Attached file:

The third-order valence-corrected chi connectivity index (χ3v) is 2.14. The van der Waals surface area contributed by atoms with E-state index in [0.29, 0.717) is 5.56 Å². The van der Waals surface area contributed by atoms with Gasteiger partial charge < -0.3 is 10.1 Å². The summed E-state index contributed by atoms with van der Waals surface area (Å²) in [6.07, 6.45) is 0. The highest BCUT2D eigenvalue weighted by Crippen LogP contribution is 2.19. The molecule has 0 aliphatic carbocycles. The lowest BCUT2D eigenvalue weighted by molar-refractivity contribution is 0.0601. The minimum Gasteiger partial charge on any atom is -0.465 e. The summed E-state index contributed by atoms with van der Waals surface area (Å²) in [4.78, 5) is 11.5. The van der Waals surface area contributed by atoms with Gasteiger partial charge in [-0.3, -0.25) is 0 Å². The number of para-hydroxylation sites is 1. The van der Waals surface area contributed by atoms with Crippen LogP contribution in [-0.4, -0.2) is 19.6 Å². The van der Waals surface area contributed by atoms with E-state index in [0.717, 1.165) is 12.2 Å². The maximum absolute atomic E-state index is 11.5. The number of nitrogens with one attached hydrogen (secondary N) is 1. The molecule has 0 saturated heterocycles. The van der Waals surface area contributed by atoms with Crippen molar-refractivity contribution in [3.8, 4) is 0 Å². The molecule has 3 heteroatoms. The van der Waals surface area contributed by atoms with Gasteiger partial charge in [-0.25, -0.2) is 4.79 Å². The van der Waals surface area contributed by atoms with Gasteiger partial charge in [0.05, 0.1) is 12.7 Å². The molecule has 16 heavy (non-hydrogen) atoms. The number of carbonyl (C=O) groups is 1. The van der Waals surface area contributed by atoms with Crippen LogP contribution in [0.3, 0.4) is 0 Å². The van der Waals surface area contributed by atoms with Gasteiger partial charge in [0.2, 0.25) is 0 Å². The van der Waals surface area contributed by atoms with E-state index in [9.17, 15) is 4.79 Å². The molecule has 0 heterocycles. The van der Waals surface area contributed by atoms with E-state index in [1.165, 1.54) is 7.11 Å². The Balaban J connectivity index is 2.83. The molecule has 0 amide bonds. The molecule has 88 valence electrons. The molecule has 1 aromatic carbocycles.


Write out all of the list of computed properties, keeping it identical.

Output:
The third-order valence-corrected chi connectivity index (χ3v) is 2.14. The van der Waals surface area contributed by atoms with E-state index in [0.29, 0.717) is 5.56 Å². The van der Waals surface area contributed by atoms with Gasteiger partial charge < -0.3 is 10.1 Å². The summed E-state index contributed by atoms with van der Waals surface area (Å²) in [6.07, 6.45) is 0. The highest BCUT2D eigenvalue weighted by Crippen LogP contribution is 2.19. The molecule has 0 aliphatic carbocycles. The lowest BCUT2D eigenvalue weighted by molar-refractivity contribution is 0.0601. The minimum Gasteiger partial charge on any atom is -0.465 e. The summed E-state index contributed by atoms with van der Waals surface area (Å²) in [4.78, 5) is 11.5. The van der Waals surface area contributed by atoms with Gasteiger partial charge in [-0.3, -0.25) is 0 Å². The number of para-hydroxylation sites is 1. The van der Waals surface area contributed by atoms with Crippen LogP contribution in [-0.4, -0.2) is 19.6 Å². The van der Waals surface area contributed by atoms with E-state index in [0.717, 1.165) is 12.2 Å². The maximum absolute atomic E-state index is 11.5. The number of nitrogens with one attached hydrogen (secondary N) is 1. The molecule has 0 saturated heterocycles. The van der Waals surface area contributed by atoms with Crippen molar-refractivity contribution in [3.8, 4) is 0 Å². The molecule has 3 heteroatoms. The van der Waals surface area contributed by atoms with Gasteiger partial charge in [-0.25, -0.2) is 4.79 Å². The van der Waals surface area contributed by atoms with Gasteiger partial charge in [0.05, 0.1) is 12.7 Å². The molecule has 16 heavy (non-hydrogen) atoms. The number of carbonyl (C=O) groups is 1. The van der Waals surface area contributed by atoms with Crippen LogP contribution in [0.3, 0.4) is 0 Å². The van der Waals surface area contributed by atoms with Gasteiger partial charge in [0.2, 0.25) is 0 Å². The van der Waals surface area contributed by atoms with E-state index in [9.17, 15) is 4.79 Å². The molecule has 0 heterocycles. The van der Waals surface area contributed by atoms with E-state index in [1.165, 1.54) is 7.11 Å². The Balaban J connectivity index is 2.83. The molecule has 0 amide bonds. The molecule has 88 valence electrons. The molecule has 1 aromatic carbocycles.